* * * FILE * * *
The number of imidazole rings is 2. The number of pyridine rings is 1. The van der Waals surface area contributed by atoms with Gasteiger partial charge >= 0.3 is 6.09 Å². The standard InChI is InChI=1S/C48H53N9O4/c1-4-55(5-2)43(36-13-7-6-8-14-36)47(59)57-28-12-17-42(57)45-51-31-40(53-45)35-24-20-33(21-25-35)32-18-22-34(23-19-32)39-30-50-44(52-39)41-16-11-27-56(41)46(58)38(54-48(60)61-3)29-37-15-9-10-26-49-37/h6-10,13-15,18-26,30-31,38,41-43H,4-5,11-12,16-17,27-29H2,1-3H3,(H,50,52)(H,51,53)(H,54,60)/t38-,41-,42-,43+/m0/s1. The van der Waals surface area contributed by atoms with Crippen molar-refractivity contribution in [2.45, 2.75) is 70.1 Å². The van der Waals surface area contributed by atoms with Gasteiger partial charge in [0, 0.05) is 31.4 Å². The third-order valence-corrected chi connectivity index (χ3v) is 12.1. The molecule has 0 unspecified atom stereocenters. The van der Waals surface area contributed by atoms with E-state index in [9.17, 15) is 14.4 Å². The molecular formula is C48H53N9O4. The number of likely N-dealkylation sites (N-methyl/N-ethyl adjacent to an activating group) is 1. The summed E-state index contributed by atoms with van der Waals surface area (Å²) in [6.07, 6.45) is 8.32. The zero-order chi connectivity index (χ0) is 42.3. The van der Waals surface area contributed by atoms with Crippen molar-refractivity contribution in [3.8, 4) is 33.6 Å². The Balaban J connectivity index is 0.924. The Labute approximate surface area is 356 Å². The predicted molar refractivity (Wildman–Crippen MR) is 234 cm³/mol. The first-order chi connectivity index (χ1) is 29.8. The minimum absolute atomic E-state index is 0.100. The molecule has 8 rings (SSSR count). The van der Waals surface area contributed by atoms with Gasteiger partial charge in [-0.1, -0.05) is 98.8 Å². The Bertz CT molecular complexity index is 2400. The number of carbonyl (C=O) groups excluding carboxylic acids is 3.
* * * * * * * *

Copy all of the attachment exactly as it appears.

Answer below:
The number of imidazole rings is 2. The number of pyridine rings is 1. The van der Waals surface area contributed by atoms with Gasteiger partial charge >= 0.3 is 6.09 Å². The standard InChI is InChI=1S/C48H53N9O4/c1-4-55(5-2)43(36-13-7-6-8-14-36)47(59)57-28-12-17-42(57)45-51-31-40(53-45)35-24-20-33(21-25-35)32-18-22-34(23-19-32)39-30-50-44(52-39)41-16-11-27-56(41)46(58)38(54-48(60)61-3)29-37-15-9-10-26-49-37/h6-10,13-15,18-26,30-31,38,41-43H,4-5,11-12,16-17,27-29H2,1-3H3,(H,50,52)(H,51,53)(H,54,60)/t38-,41-,42-,43+/m0/s1. The van der Waals surface area contributed by atoms with Crippen molar-refractivity contribution in [2.45, 2.75) is 70.1 Å². The van der Waals surface area contributed by atoms with Gasteiger partial charge in [0, 0.05) is 31.4 Å². The third-order valence-corrected chi connectivity index (χ3v) is 12.1. The molecule has 0 unspecified atom stereocenters. The van der Waals surface area contributed by atoms with E-state index in [9.17, 15) is 14.4 Å². The molecular formula is C48H53N9O4. The number of likely N-dealkylation sites (N-methyl/N-ethyl adjacent to an activating group) is 1. The summed E-state index contributed by atoms with van der Waals surface area (Å²) in [6.07, 6.45) is 8.32. The zero-order chi connectivity index (χ0) is 42.3. The van der Waals surface area contributed by atoms with Crippen molar-refractivity contribution in [3.8, 4) is 33.6 Å². The Balaban J connectivity index is 0.924. The Labute approximate surface area is 356 Å². The predicted molar refractivity (Wildman–Crippen MR) is 234 cm³/mol. The first-order chi connectivity index (χ1) is 29.8. The minimum absolute atomic E-state index is 0.100. The molecule has 8 rings (SSSR count). The van der Waals surface area contributed by atoms with Gasteiger partial charge in [-0.1, -0.05) is 98.8 Å². The Bertz CT molecular complexity index is 2400. The number of carbonyl (C=O) groups excluding carboxylic acids is 3.